4. Corson Blg (res required), Elemental (none accepted), Art of the Table

          1. re: bluedog67

            Thank you all very much. These are great selections.

            If there is someplace you highly recommend that doesn't fall into my categories, just say the word. I would love to know more.

            1. re: Seth Chadwick

              Lunchbox Laboratory (Ballard)

              A wide array of gourmet burgers. The building is a bit of a dive, but the burgers are fun and creative. Try the Dorkburger (Duck & Pork)!!

              The chef's experience is in fine dining. He had a heart attack, lost 100 pounds, and opened this unique place. Plus, there's a display of vintage 1970's lunchboxes on the wall. My favorite -- the 6 Million Dollar Man!

              1. re: FireRev

                FWIW, I had the worst burger experience of my life at Lunchbox Lab. I know that some people love this place, but I found that my burger was just totally overwhelmed by massive amounts of cheese and bacon (and that's saying A LOT if there's too much of either of those), the burger was salty, and had a very off-putting beefy flavor. My wife's burger was similarly horrible. we'll never go back.

                By far the best Burger in Seattle is at Quinn's. Their other food is phenomenal too - very meat-centric.
                For lunch, make sure you go to Paseo in Fremont - no sign, plastic chairs, best Cuban sandwiches anywhere north of Miami.
                For fine dining, I've always really enjoyed my meals at Zoe.

                1. re: jakecola

                  I love it when people complain about burgers tasting like beef. Wow has our collective palate gotten sad. Though, I will agree that unless you truly love bacon you ought to get something without. Their menu certainly lets you customize whatever you want, however.

                  1. re: celtic_tiger

                    Celtic_tiger: I love a good, beefy tasting burger. But my burger @ Lunchbox Lab had a very *off-putting* beefy flavor. It wasn't the beefiness that bothered me, in fact, that's usually what I love (used to get a burger made with dry-aged rib eye scraps in Cambridge, MA), but the problem was that this beefiness was downright nasty tasting.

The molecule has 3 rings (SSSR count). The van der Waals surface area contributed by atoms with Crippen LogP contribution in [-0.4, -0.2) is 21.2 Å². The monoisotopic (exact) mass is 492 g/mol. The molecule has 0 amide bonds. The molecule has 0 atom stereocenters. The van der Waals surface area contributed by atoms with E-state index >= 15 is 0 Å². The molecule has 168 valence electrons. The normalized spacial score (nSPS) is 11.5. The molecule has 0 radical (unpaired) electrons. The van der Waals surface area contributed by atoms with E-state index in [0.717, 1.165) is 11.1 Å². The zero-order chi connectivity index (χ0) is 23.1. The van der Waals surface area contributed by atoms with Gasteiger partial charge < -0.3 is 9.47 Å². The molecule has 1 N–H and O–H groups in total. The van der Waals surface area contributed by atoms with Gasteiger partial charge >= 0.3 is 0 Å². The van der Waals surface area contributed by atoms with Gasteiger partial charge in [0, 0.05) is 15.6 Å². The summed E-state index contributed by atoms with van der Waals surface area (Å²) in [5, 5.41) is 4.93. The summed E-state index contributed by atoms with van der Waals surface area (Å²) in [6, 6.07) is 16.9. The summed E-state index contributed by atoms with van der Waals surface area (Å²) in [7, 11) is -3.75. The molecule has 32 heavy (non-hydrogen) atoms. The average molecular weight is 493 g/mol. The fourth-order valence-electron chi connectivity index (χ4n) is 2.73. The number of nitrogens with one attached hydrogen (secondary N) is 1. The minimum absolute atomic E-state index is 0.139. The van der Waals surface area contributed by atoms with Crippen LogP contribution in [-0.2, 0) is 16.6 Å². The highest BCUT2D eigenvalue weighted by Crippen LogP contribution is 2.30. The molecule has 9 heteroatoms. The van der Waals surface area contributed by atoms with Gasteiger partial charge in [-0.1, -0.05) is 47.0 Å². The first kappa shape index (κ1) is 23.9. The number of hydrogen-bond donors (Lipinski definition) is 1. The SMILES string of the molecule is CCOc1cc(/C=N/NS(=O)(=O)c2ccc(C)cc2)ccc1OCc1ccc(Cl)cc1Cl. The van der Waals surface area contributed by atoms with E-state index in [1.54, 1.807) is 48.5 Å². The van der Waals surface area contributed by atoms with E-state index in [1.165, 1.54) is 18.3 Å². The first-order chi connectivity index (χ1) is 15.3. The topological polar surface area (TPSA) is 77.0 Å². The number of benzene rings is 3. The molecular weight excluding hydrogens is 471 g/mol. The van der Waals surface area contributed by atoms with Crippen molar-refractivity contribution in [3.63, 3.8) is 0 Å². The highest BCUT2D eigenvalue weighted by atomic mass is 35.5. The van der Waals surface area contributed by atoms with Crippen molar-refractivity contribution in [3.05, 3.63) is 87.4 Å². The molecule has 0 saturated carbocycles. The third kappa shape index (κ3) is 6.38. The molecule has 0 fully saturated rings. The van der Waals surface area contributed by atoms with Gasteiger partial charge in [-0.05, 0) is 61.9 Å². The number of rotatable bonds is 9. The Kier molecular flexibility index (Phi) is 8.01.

2. I want to let you know that I am an experience person, not just a foodie. Go to Serafina. An Eastlake gem. Not a tourist spot..a local spot. Very romantic, but fun too! The best part of the place is/are the bartenders. They will make you feel at home and give great food suggestions. I love 'em! Call ahead and tell them that you want it to be uber romantic and they will make it so.

        1. 1. Crush, Union, Lark, Canlis and Rover's.
          2. Jade Garden in Seattle, maybe Noble Court or Top Gun in Bellevue. Also Monsoon is Seattle for dim sum/brunch, very nice. Good early reports on the new place next to 7 Stars in the ID.
          3. Maybe Pacific Inn would fit; difficult to say. I think alot of tourists never leave downtown/pike place/belltown. So maybe Kisaku, Quinn's, Tilth, La Medusa, or Spring Hill.
          4. Tamarind Tree or Monsoon (esp. East). I like to think this sort of well-presented Viet food is locally unique. An oyster bar (e.g. Elliot's or the Brooklyn)?

          1 Reply
          1. re: equinoise

            Seth welcome to the Pacific Northwest board! I read the SW board frequently and occasionally comment there since I was raised in Arizona and then transplanted to the beautiful PNW.

            I second equinoise' suggestion of The Brooklyn for oyster samplers and microbrew or wine flights. If you plan to try it, hit the bar no later than 3:45 p.m. It's impossible to find a seat later. If you decide to stay for dinner and move into the restaurant, try the chef;s counter. Fun to watch and the same delicious food as served at the tables and in the booths.

            Not intended for a Birthday dinner, but a place to consider for a comfort food lunch or dinner is Steelhead Diner a couple of steps up from Pike Place Market . They're open 7 days a week now for lunch and dinner.

            I agree Cafe Juanita in Kirkland would be a terrific choice for a Birthday special dinner.

            Thanks for your reviews on the SW board. I've forwarded them to a friend and her husband who recently relocated to Phoenix and they are enjoying your suggestions tremendously.